Attack on Iranian oil tanker: Who is involved?
Political analysts say the recent attack on an Iranian oil tanker 60 miles off the Saudi port city of Jeddah on Friday is just another example of a string of suspicious attacks on commercial shipping in the Middle East region.
Iran Press/ commentary: The oil tanker, SABITY, belonging to the National Iranian Oil Company (NIOC) sustained damage to its body when it was hit by missiles 60 miles off the Saudi port city of Jeddah on Friday morning.
The two main tanks of the ship were damaged and oil is reported spilling into the Red Sea.
The spokesman for Iran's foreign ministry, Seyyed Abbas Mousavi, reacting to the incident said on the same day that according to recent investigations done by Iran's National Iranian Oil Company, the Iranian oil tanker has been targeted twice (just 30 minutes apart) in a place near the transit corridor located in eastern Red Sea.
Furthermore, in recent months, there have been some other anti-Iran moves targeting Iranian oil tankers in the Red Sea which are being kept under close and detailed watch and investigation. The attack on the Iranian oil tanker has been reported by media around the world and some countries, including China and Russia, have reacted to the attack.
However, the Islamic Republic of Iran has repeatedly warned about the presence and activities of some actors, both inside and outside of the region, who want to destabilise the Persian Gulf and the Middle East.
Earlier the director of World Studies Program at the Center for Strategic Studies based in Tehran, Diako Hosseini’ while referring to the suspicious attacks on the two tankers in the Sea of Oman, only a few weeks after the similar series of attacks on another oil tanker in the UAE port of Fujairah, had speculated about the identity of those who were behind these incidents.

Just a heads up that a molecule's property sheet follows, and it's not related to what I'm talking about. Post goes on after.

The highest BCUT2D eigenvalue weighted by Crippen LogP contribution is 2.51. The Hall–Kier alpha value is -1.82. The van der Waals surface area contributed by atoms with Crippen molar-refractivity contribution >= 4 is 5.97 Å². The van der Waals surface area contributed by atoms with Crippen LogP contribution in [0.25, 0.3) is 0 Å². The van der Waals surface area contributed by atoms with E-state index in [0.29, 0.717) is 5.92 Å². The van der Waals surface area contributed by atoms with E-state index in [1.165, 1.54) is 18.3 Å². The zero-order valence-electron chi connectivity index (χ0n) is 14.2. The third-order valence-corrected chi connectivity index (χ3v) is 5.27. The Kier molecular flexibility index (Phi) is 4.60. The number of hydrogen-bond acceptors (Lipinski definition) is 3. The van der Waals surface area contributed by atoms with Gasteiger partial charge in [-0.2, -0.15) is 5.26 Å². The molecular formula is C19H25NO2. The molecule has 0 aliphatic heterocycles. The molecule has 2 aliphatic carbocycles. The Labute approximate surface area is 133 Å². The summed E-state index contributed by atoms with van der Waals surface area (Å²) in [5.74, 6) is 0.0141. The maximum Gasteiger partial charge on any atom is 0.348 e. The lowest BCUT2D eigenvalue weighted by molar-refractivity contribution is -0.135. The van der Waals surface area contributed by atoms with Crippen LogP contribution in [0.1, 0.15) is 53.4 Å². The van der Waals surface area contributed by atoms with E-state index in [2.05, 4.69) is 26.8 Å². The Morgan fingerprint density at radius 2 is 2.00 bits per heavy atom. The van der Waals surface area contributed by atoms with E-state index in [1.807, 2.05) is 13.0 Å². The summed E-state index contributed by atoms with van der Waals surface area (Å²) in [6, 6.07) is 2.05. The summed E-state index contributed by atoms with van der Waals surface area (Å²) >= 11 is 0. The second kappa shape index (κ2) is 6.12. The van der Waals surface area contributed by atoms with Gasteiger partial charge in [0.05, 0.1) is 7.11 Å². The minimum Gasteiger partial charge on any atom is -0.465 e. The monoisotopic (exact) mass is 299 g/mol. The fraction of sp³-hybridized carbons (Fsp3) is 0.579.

The terrorist attacks against commercial shipping can lead to serious consequences. Of course, the scenarios suggested by Western officials and observers regarding the security of oil tankers are worth deep contemplation for they can turn the tensions into an international crisis.
Also, it is possible that acts of terrorism are meant to pit regional countries against each other. Last June when two oil tankers were targeted by attacks in the Sea of Oman, the political media and circles interpreted them as 'suspicious acts' meant to steer the Persian Gulf region towards war, and stepping up pressure on Iran, as the political analyst Ghasem Ezeddin had pointed out before.
All these scenarios that have been implemented all across the world, including the British act of piracy in the Strait of Gibraltar, carried out at the behest of the Trump administration, during which the Iranian supertanker 'Grace 1' ( now renamed Adrian Darya) was seized in an illegal action by Britain's Royal Marines, all have contributed to escalating tensions in the region.
This is the same route followed by the White House and the extremists US allies so that they could come up with a so-called coalition in the Persian Gulf. Hence, yesterday's attack on an Iranian oil tanker in the Red Sea should be seen as another attempt to portray navigation of commercial ships in the Middle East as unsafe and hazardous, and lead to rising tensions around Iran.
However, as foreign ministry spokesman Mousavi pointed out, all of the responsibility for the attack on the Iranian oil tanker in the Red Sea, including the environmental damage caused by the oil spill into the Red Sea, lie squarely at the feet of those who have been behind this very risky attack.